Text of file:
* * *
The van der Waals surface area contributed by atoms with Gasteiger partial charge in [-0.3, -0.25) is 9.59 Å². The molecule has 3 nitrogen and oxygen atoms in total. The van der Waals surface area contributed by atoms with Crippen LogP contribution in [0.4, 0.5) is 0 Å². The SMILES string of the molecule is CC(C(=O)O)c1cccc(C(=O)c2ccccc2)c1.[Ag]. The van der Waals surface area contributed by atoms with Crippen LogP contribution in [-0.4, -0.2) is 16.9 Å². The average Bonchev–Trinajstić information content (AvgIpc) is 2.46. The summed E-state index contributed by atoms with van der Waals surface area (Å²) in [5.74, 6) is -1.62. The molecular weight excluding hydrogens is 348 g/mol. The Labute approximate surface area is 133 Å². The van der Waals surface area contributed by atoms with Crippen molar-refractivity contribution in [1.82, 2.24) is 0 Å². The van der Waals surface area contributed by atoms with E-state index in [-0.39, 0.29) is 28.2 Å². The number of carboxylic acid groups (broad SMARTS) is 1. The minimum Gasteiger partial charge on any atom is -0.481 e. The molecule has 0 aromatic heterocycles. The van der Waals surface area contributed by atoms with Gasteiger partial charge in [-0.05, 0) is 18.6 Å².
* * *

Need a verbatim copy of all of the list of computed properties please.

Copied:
The van der Waals surface area contributed by atoms with Gasteiger partial charge in [-0.3, -0.25) is 9.59 Å². The molecule has 3 nitrogen and oxygen atoms in total. The van der Waals surface area contributed by atoms with Crippen LogP contribution in [0.4, 0.5) is 0 Å². The SMILES string of the molecule is CC(C(=O)O)c1cccc(C(=O)c2ccccc2)c1.[Ag]. The van der Waals surface area contributed by atoms with Crippen LogP contribution in [-0.4, -0.2) is 16.9 Å². The average Bonchev–Trinajstić information content (AvgIpc) is 2.46. The summed E-state index contributed by atoms with van der Waals surface area (Å²) in [5.74, 6) is -1.62. The molecular weight excluding hydrogens is 348 g/mol. The Labute approximate surface area is 133 Å². The van der Waals surface area contributed by atoms with Crippen molar-refractivity contribution in [1.82, 2.24) is 0 Å². The van der Waals surface area contributed by atoms with E-state index in [-0.39, 0.29) is 28.2 Å². The number of carboxylic acid groups (broad SMARTS) is 1. The minimum Gasteiger partial charge on any atom is -0.481 e. The molecule has 0 aromatic heterocycles. The van der Waals surface area contributed by atoms with Gasteiger partial charge in [-0.05, 0) is 18.6 Å².